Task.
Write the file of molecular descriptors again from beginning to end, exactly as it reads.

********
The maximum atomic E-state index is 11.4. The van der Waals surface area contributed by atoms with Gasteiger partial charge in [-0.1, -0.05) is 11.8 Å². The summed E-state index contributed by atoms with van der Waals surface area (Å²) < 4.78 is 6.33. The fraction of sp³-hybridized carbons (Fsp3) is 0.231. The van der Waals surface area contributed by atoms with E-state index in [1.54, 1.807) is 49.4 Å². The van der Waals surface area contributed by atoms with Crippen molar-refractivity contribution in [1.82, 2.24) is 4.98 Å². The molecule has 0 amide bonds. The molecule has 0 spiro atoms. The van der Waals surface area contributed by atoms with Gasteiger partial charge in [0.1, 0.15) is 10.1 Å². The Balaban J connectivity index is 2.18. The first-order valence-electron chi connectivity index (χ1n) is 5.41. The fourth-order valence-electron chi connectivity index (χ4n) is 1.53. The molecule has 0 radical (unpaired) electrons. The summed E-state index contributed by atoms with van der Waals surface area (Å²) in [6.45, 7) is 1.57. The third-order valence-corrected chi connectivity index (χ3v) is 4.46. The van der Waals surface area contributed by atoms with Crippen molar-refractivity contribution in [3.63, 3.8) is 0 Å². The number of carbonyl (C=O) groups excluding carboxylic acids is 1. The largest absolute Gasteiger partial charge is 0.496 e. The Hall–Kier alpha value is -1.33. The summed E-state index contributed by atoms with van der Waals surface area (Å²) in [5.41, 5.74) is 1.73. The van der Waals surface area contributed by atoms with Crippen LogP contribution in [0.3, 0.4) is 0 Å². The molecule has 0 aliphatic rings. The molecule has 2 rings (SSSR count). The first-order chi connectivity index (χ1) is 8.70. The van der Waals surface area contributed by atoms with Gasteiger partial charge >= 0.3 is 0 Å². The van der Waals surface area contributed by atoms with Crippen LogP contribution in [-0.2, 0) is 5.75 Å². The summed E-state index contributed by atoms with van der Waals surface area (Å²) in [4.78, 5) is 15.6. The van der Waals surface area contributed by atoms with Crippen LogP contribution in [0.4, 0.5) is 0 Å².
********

The maximum atomic E-state index is 11.4. The van der Waals surface area contributed by atoms with Gasteiger partial charge in [-0.1, -0.05) is 11.8 Å². The summed E-state index contributed by atoms with van der Waals surface area (Å²) < 4.78 is 6.33. The fraction of sp³-hybridized carbons (Fsp3) is 0.231. The van der Waals surface area contributed by atoms with E-state index in [1.54, 1.807) is 49.4 Å². The van der Waals surface area contributed by atoms with Crippen molar-refractivity contribution in [1.82, 2.24) is 4.98 Å². The molecule has 0 amide bonds. The molecule has 0 spiro atoms. The van der Waals surface area contributed by atoms with Gasteiger partial charge in [0.1, 0.15) is 10.1 Å². The Balaban J connectivity index is 2.18. The first-order valence-electron chi connectivity index (χ1n) is 5.41. The fourth-order valence-electron chi connectivity index (χ4n) is 1.53. The molecule has 0 radical (unpaired) electrons. The summed E-state index contributed by atoms with van der Waals surface area (Å²) in [6.45, 7) is 1.57. The third-order valence-corrected chi connectivity index (χ3v) is 4.46. The van der Waals surface area contributed by atoms with Crippen molar-refractivity contribution in [3.63, 3.8) is 0 Å². The number of carbonyl (C=O) groups excluding carboxylic acids is 1. The largest absolute Gasteiger partial charge is 0.496 e. The Hall–Kier alpha value is -1.33. The summed E-state index contributed by atoms with van der Waals surface area (Å²) in [5.41, 5.74) is 1.73. The van der Waals surface area contributed by atoms with Crippen LogP contribution in [0.3, 0.4) is 0 Å². The molecule has 0 aliphatic rings. The molecule has 2 rings (SSSR count). The first-order chi connectivity index (χ1) is 8.70. The van der Waals surface area contributed by atoms with Gasteiger partial charge >= 0.3 is 0 Å². The van der Waals surface area contributed by atoms with Crippen LogP contribution in [-0.2, 0) is 5.75 Å². The summed E-state index contributed by atoms with van der Waals surface area (Å²) in [4.78, 5) is 15.6. The van der Waals surface area contributed by atoms with Crippen LogP contribution in [0.4, 0.5) is 0 Å².